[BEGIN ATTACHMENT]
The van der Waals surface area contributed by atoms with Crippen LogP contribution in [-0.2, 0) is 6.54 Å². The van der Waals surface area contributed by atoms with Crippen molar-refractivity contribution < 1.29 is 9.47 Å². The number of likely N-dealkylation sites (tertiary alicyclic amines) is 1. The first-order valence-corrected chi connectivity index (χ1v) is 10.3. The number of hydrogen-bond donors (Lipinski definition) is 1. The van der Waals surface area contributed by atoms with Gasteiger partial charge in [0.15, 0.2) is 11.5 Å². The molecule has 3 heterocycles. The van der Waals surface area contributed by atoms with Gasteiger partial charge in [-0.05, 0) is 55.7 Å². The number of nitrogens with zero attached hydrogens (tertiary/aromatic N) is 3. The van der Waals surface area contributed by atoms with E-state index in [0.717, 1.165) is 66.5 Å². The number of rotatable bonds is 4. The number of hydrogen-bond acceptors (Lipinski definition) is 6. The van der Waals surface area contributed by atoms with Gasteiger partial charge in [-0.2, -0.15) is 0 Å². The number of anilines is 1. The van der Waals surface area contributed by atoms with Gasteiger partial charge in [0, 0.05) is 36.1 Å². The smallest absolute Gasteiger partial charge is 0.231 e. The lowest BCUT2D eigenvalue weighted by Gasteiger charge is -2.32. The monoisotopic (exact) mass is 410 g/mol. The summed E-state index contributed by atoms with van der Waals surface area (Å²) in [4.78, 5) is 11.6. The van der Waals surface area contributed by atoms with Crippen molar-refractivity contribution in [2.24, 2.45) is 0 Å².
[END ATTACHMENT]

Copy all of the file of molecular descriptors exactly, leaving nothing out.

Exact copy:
The van der Waals surface area contributed by atoms with Crippen LogP contribution in [-0.2, 0) is 6.54 Å². The van der Waals surface area contributed by atoms with Crippen molar-refractivity contribution < 1.29 is 9.47 Å². The number of likely N-dealkylation sites (tertiary alicyclic amines) is 1. The first-order valence-corrected chi connectivity index (χ1v) is 10.3. The number of hydrogen-bond donors (Lipinski definition) is 1. The van der Waals surface area contributed by atoms with Gasteiger partial charge in [0.15, 0.2) is 11.5 Å². The molecule has 3 heterocycles. The van der Waals surface area contributed by atoms with Gasteiger partial charge in [-0.05, 0) is 55.7 Å². The number of nitrogens with zero attached hydrogens (tertiary/aromatic N) is 3. The van der Waals surface area contributed by atoms with E-state index in [0.717, 1.165) is 66.5 Å². The number of rotatable bonds is 4. The number of hydrogen-bond acceptors (Lipinski definition) is 6. The van der Waals surface area contributed by atoms with Gasteiger partial charge in [-0.2, -0.15) is 0 Å². The number of anilines is 1. The van der Waals surface area contributed by atoms with Gasteiger partial charge in [0, 0.05) is 36.1 Å². The smallest absolute Gasteiger partial charge is 0.231 e. The lowest BCUT2D eigenvalue weighted by Gasteiger charge is -2.32. The monoisotopic (exact) mass is 410 g/mol. The summed E-state index contributed by atoms with van der Waals surface area (Å²) in [4.78, 5) is 11.6. The van der Waals surface area contributed by atoms with Crippen molar-refractivity contribution in [2.24, 2.45) is 0 Å².